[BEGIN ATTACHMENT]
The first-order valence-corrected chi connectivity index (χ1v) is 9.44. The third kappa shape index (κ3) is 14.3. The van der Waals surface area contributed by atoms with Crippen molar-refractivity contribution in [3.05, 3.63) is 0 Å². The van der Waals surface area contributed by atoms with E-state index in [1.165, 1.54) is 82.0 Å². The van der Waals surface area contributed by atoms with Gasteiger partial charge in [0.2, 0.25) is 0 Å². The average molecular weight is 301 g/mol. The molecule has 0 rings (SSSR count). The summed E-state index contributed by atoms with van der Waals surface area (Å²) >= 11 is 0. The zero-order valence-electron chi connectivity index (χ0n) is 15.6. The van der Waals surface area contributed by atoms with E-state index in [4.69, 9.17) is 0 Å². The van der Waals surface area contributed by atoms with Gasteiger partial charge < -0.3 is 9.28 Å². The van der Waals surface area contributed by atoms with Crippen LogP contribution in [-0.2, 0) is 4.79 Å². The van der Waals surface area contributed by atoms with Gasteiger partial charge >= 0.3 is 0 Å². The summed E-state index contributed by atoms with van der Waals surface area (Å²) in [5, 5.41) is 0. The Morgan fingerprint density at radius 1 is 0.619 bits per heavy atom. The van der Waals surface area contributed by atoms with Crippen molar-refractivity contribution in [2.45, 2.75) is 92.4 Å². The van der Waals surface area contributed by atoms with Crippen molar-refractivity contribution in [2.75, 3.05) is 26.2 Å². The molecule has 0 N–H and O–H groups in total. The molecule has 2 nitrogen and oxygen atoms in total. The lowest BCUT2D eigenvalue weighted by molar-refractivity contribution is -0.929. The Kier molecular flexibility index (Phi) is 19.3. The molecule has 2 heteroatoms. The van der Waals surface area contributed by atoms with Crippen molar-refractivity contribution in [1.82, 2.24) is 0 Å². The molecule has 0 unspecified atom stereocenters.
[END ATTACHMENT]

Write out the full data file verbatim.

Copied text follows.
The first-order valence-corrected chi connectivity index (χ1v) is 9.44. The third kappa shape index (κ3) is 14.3. The van der Waals surface area contributed by atoms with Crippen molar-refractivity contribution in [3.05, 3.63) is 0 Å². The van der Waals surface area contributed by atoms with E-state index in [1.165, 1.54) is 82.0 Å². The van der Waals surface area contributed by atoms with Gasteiger partial charge in [0.2, 0.25) is 0 Å². The average molecular weight is 301 g/mol. The molecule has 0 rings (SSSR count). The summed E-state index contributed by atoms with van der Waals surface area (Å²) >= 11 is 0. The zero-order valence-electron chi connectivity index (χ0n) is 15.6. The van der Waals surface area contributed by atoms with E-state index in [4.69, 9.17) is 0 Å². The van der Waals surface area contributed by atoms with Gasteiger partial charge < -0.3 is 9.28 Å². The van der Waals surface area contributed by atoms with Crippen LogP contribution in [-0.2, 0) is 4.79 Å². The van der Waals surface area contributed by atoms with Gasteiger partial charge >= 0.3 is 0 Å². The summed E-state index contributed by atoms with van der Waals surface area (Å²) in [5, 5.41) is 0. The Morgan fingerprint density at radius 1 is 0.619 bits per heavy atom. The van der Waals surface area contributed by atoms with Crippen molar-refractivity contribution in [2.45, 2.75) is 92.4 Å². The van der Waals surface area contributed by atoms with Crippen molar-refractivity contribution in [2.75, 3.05) is 26.2 Å². The molecule has 0 N–H and O–H groups in total. The molecule has 2 nitrogen and oxygen atoms in total. The lowest BCUT2D eigenvalue weighted by molar-refractivity contribution is -0.929. The Kier molecular flexibility index (Phi) is 19.3. The molecule has 2 heteroatoms. The van der Waals surface area contributed by atoms with Crippen molar-refractivity contribution in [1.82, 2.24) is 0 Å². The molecule has 0 unspecified atom stereocenters.